Environmentalists produce award-winning doc to fight plastic

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As more communities and cities began to act on their own to prohibit the sale of plastic bags, local anti- pollution proponents are hoping a documentary on the topic will compel their elected officials to take action soon.

Transition Culver City, a local conservation and sustainability organization, will be screening Bag It!, a 74-minute documentary shot on video about the plastic bag industry, Feb. 24 at 7 p.m. at the Culver-Palms United Methodist Church.

Advocates of a ban on the sale of plastic bags in Culver City are counting on the film to generate a groundswell that will pave the way for the Culver City City Council to halt the sale of the synthetic material, as neighboring communities have done.

“Our biggest goal from this screening is to collect signatures to encourage a statewide plastic bag ban solution to help our local municipalities address their massive budget concerns by allowing them to cut their waste-cleanup bills,” explained Andy Shrader, a co-sponsor of the documentary.

“We are showing this film to build community awareness on the key issue of plastic waste and its disastrous effect on our well-being,” added Meghan Sahli-Wells, a community organizer and member of Transition Culver City.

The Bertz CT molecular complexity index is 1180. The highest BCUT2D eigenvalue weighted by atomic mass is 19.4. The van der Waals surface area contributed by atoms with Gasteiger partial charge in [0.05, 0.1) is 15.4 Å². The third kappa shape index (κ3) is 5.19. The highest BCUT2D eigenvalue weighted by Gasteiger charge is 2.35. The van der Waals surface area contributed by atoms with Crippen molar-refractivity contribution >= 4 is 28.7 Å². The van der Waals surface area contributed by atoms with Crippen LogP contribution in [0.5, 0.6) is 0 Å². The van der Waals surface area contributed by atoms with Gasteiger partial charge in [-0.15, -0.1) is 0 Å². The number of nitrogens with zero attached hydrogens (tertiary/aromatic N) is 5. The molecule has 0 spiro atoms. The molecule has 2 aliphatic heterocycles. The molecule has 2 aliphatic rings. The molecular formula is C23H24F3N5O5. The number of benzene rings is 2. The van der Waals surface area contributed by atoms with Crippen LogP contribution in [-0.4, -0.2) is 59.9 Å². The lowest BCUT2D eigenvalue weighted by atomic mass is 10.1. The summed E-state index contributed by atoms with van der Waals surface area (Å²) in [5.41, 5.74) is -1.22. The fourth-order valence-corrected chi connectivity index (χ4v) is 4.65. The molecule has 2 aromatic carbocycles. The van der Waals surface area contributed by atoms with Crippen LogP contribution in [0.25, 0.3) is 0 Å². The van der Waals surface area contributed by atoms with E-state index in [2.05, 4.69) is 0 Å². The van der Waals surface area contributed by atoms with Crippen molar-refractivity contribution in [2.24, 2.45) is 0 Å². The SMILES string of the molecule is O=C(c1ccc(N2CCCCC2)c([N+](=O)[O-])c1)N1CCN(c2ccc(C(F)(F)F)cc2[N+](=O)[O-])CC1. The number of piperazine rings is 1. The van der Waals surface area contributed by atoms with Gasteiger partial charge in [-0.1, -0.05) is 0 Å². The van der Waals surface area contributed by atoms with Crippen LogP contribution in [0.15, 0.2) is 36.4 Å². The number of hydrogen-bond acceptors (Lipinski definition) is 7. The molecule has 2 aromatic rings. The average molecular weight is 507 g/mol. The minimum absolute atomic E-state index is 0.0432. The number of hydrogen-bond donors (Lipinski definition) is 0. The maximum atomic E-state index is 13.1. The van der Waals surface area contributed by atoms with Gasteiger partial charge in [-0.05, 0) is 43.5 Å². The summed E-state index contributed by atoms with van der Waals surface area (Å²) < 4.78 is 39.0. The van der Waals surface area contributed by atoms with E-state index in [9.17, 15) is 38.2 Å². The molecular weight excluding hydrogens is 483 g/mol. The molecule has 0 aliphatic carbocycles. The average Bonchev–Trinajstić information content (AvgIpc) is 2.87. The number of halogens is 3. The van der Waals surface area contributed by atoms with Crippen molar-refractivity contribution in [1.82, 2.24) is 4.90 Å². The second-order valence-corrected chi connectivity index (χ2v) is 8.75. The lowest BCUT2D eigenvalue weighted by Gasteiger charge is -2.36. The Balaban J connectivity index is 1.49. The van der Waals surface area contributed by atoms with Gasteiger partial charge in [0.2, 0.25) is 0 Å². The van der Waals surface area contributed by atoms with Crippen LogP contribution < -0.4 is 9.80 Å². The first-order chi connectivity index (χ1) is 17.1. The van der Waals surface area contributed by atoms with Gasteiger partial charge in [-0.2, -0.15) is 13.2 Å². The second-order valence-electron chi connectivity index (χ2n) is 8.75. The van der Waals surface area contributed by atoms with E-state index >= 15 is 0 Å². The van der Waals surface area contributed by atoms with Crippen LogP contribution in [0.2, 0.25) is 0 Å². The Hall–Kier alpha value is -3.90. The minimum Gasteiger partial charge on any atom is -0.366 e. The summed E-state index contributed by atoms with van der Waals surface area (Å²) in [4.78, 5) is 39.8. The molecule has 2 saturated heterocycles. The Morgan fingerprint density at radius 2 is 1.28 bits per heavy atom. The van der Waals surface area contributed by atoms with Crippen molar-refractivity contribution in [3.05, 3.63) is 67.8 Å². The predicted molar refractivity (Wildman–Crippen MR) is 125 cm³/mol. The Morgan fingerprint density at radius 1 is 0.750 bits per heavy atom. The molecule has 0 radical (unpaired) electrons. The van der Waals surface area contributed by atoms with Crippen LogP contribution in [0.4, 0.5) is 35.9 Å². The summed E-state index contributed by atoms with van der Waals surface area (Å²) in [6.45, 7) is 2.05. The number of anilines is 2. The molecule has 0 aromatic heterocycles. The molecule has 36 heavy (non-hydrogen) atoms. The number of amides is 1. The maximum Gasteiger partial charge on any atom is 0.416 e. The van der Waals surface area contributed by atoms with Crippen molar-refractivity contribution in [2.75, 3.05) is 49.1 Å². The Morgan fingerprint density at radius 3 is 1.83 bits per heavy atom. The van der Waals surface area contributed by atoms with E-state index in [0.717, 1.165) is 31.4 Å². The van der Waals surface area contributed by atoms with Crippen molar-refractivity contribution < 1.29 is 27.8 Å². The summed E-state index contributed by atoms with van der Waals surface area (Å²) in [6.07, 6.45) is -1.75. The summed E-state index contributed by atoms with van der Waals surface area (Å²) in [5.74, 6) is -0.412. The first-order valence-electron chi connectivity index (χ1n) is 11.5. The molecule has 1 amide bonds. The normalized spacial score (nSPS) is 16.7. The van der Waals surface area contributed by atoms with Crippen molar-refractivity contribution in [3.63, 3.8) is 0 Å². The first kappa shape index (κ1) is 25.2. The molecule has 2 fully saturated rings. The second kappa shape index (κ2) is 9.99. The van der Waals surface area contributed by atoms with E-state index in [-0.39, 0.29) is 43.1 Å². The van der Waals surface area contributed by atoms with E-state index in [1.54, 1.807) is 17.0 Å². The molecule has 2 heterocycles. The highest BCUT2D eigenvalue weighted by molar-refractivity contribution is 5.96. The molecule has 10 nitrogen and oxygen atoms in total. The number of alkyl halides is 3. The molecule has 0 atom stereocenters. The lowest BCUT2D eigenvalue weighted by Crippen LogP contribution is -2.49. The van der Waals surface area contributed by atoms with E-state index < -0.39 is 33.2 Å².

The film details the effects of plastic bags on the environment, and explores the alternatives of paper and reusable bags. Bag It! also examines a recent proposal to ban plastic bags in Boston and other U.S. cities, and shows how grocery stores, retailers and recycling programs are dealing with plastic bags.

The documentary won the Best of Festival award at the BLUE Ocean Film Festival in Monterey last year.

Santa Monica joined seven other cities statewide in passing an ordinance that will prohibit the selling of the non-biodegradable bags Jan. 25. Malibu has already instituted a similar policy, as has San Francisco and Palo Alto, as well as the county of Marin, also in Northern California.

Los Angeles County approved a ban on plastic bags in the unincorporated portions of the county in December. The ordinance, which includes a 10-cent charge for customers who want to purchase a paper bag, will take affect next year.

Representatives of Save the Plastic Bag Coalition say the county should have asked for more than 10 cents for paper bags. “San Jose started at 10 cents, will go to a quarter beginning in 2014,” said Stephen Joseph, the organization’s attorney.